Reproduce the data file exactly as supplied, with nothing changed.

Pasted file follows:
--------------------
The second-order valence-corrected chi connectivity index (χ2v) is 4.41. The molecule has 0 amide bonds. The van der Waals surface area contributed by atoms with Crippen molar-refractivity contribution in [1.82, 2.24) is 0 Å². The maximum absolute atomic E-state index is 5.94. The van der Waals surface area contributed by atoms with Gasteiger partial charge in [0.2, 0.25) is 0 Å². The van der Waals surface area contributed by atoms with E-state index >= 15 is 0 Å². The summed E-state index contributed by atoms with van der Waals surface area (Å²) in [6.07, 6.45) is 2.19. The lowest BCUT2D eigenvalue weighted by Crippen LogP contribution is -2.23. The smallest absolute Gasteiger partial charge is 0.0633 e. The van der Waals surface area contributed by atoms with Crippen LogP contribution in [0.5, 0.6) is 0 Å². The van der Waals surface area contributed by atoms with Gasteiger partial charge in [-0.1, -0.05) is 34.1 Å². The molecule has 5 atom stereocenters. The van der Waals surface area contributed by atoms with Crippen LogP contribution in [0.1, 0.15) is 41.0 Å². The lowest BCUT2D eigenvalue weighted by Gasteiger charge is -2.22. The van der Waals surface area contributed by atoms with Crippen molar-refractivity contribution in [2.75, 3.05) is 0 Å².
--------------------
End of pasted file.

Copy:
The second-order valence-corrected chi connectivity index (χ2v) is 4.41. The molecule has 0 amide bonds. The van der Waals surface area contributed by atoms with Crippen molar-refractivity contribution in [1.82, 2.24) is 0 Å². The maximum absolute atomic E-state index is 5.94. The van der Waals surface area contributed by atoms with Gasteiger partial charge in [0.2, 0.25) is 0 Å². The van der Waals surface area contributed by atoms with E-state index >= 15 is 0 Å². The summed E-state index contributed by atoms with van der Waals surface area (Å²) in [6.07, 6.45) is 2.19. The lowest BCUT2D eigenvalue weighted by Crippen LogP contribution is -2.23. The smallest absolute Gasteiger partial charge is 0.0633 e. The van der Waals surface area contributed by atoms with Crippen LogP contribution in [0.5, 0.6) is 0 Å². The van der Waals surface area contributed by atoms with Gasteiger partial charge in [-0.1, -0.05) is 34.1 Å². The molecule has 5 atom stereocenters. The van der Waals surface area contributed by atoms with Crippen LogP contribution in [0.1, 0.15) is 41.0 Å². The lowest BCUT2D eigenvalue weighted by Gasteiger charge is -2.22. The van der Waals surface area contributed by atoms with Crippen molar-refractivity contribution in [2.75, 3.05) is 0 Å².